“My second poem was called ‘Colorblind’, and it was a love poem […] I’m a lesbian, and it was a piece about falling in love with a girl who decided that she didn’t want to be queer with me, that she wanted to cling to safety [and] heteronormativity and live that life, while also ignoring everything that had happened with me.”

Cabrera’s poem, “Strength and Sensitivity,” retold the story of overcoming challenges in his life and using his experience to develop as a person.

“[The poem] is about my battles with insecurities when I was younger and how [they] would push me to look for father figures in more negative imagery […] and how it almost led me to a certain path that could have been very destructive for my life. […] I was able to have a conscious moment of realizing the path that I was on, and I was able to fix that and get on the right path and embrace being a solid man,” Cabrera said.

The event saw animated performances and an equally animated audience. Scores that the spectators felt were insufficient were met with boos, and exceptionally high ones were excitedly cheered on. Ultimately, Alexander emerged victorious with a score of 90 points. Rain bagged a close second with 89.9 points; Cabrera followed with 89.8 points, and in fourth place was Shuler, with 89.6 points.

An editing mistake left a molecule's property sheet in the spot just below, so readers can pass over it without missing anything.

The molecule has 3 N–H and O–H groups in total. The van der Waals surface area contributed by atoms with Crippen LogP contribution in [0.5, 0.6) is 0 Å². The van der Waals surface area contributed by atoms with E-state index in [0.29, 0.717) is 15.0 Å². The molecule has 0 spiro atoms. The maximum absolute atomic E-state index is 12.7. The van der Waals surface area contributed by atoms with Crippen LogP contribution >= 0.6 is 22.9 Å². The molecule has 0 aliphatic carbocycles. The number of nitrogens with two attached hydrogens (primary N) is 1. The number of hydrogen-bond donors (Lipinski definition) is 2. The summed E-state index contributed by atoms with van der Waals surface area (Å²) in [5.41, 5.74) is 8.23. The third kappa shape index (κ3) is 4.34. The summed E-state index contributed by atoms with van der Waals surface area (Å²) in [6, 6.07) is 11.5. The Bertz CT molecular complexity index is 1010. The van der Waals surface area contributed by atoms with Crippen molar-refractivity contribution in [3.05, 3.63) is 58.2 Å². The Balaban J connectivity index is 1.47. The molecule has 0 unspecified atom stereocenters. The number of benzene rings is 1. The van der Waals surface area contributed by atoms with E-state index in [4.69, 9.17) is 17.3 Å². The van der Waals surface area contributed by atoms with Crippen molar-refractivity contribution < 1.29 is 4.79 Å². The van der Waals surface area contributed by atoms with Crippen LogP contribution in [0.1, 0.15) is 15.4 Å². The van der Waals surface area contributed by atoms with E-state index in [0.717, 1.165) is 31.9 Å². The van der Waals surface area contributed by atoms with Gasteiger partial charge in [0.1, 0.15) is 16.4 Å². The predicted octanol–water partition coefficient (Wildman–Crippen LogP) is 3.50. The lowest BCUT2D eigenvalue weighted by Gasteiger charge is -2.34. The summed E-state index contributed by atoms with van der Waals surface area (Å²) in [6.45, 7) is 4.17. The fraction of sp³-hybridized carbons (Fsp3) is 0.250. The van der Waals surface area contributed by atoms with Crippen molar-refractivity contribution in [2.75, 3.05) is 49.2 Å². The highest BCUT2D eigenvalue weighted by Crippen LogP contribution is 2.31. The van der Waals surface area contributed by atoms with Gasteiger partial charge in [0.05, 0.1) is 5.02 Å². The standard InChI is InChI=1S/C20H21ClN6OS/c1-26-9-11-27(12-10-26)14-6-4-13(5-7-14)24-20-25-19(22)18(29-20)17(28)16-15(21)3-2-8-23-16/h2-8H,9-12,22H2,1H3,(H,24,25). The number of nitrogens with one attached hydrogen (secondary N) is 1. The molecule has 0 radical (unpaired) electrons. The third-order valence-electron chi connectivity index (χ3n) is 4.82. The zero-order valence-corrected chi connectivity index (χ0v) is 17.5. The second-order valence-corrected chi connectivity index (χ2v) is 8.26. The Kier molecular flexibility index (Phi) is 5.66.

Hill recognized the positive impact that the night’s poetry could have on the public, as well as the performers themselves. He felt that those who create and perform poetry had the potential to ignite conversations about hard-hitting and difficult topics, including those that were broached by the poets.

“I want people to recognize their infinite possibility [through poetry]. I think poetry is a catalyst for community growth, or crucial conversations, just for bringing people together. So I always hope that my poetry functions as a conversation starter in that way, [by] just really getting people to see how amazing and incredible they can be if we’re honest with ourselves, if we’re able to work through different stuff we’ve [been] through — historical traumas, relational traumas, traumas that we’ve dealt with as a society, because a lot of times we […] try to sweep things under the rug,” Hill said.

Kalana Amarasekara can be reached at [email protected].